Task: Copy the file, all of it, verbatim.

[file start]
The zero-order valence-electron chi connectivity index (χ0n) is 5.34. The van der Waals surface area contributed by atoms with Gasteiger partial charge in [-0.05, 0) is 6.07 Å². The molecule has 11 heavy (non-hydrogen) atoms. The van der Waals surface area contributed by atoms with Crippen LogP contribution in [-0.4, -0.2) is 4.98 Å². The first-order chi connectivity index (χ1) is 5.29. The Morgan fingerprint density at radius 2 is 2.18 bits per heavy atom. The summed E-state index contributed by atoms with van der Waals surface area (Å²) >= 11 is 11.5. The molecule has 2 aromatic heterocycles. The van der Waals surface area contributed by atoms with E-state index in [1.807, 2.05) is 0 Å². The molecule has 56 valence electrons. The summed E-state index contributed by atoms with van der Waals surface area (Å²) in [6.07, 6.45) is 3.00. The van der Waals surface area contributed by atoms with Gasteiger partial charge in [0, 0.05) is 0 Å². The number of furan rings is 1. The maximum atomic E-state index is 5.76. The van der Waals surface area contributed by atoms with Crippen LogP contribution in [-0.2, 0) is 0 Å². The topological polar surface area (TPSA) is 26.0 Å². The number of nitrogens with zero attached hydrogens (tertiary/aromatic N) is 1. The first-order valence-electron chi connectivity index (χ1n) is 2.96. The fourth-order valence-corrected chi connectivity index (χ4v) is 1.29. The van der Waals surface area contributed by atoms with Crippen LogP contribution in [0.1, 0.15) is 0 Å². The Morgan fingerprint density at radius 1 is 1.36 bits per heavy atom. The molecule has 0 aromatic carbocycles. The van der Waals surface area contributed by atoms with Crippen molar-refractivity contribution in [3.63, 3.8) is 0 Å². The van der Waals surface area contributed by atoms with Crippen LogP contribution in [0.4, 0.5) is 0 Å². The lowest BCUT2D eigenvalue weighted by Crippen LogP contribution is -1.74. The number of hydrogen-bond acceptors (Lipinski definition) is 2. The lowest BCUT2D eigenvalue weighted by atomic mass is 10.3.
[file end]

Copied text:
The zero-order valence-electron chi connectivity index (χ0n) is 5.34. The van der Waals surface area contributed by atoms with Gasteiger partial charge in [-0.05, 0) is 6.07 Å². The molecule has 11 heavy (non-hydrogen) atoms. The van der Waals surface area contributed by atoms with Crippen LogP contribution in [-0.4, -0.2) is 4.98 Å². The first-order chi connectivity index (χ1) is 5.29. The Morgan fingerprint density at radius 2 is 2.18 bits per heavy atom. The summed E-state index contributed by atoms with van der Waals surface area (Å²) >= 11 is 11.5. The molecule has 2 aromatic heterocycles. The van der Waals surface area contributed by atoms with E-state index in [1.807, 2.05) is 0 Å². The molecule has 56 valence electrons. The summed E-state index contributed by atoms with van der Waals surface area (Å²) in [6.07, 6.45) is 3.00. The van der Waals surface area contributed by atoms with Gasteiger partial charge in [0, 0.05) is 0 Å². The number of furan rings is 1. The maximum atomic E-state index is 5.76. The van der Waals surface area contributed by atoms with Crippen LogP contribution in [-0.2, 0) is 0 Å². The topological polar surface area (TPSA) is 26.0 Å². The number of nitrogens with zero attached hydrogens (tertiary/aromatic N) is 1. The first-order valence-electron chi connectivity index (χ1n) is 2.96. The fourth-order valence-corrected chi connectivity index (χ4v) is 1.29. The van der Waals surface area contributed by atoms with Crippen LogP contribution in [0.1, 0.15) is 0 Å². The Morgan fingerprint density at radius 1 is 1.36 bits per heavy atom. The molecule has 0 aromatic carbocycles. The van der Waals surface area contributed by atoms with Crippen molar-refractivity contribution in [3.63, 3.8) is 0 Å². The van der Waals surface area contributed by atoms with Crippen LogP contribution in [0.4, 0.5) is 0 Å². The lowest BCUT2D eigenvalue weighted by Crippen LogP contribution is -1.74. The number of hydrogen-bond acceptors (Lipinski definition) is 2. The lowest BCUT2D eigenvalue weighted by atomic mass is 10.3.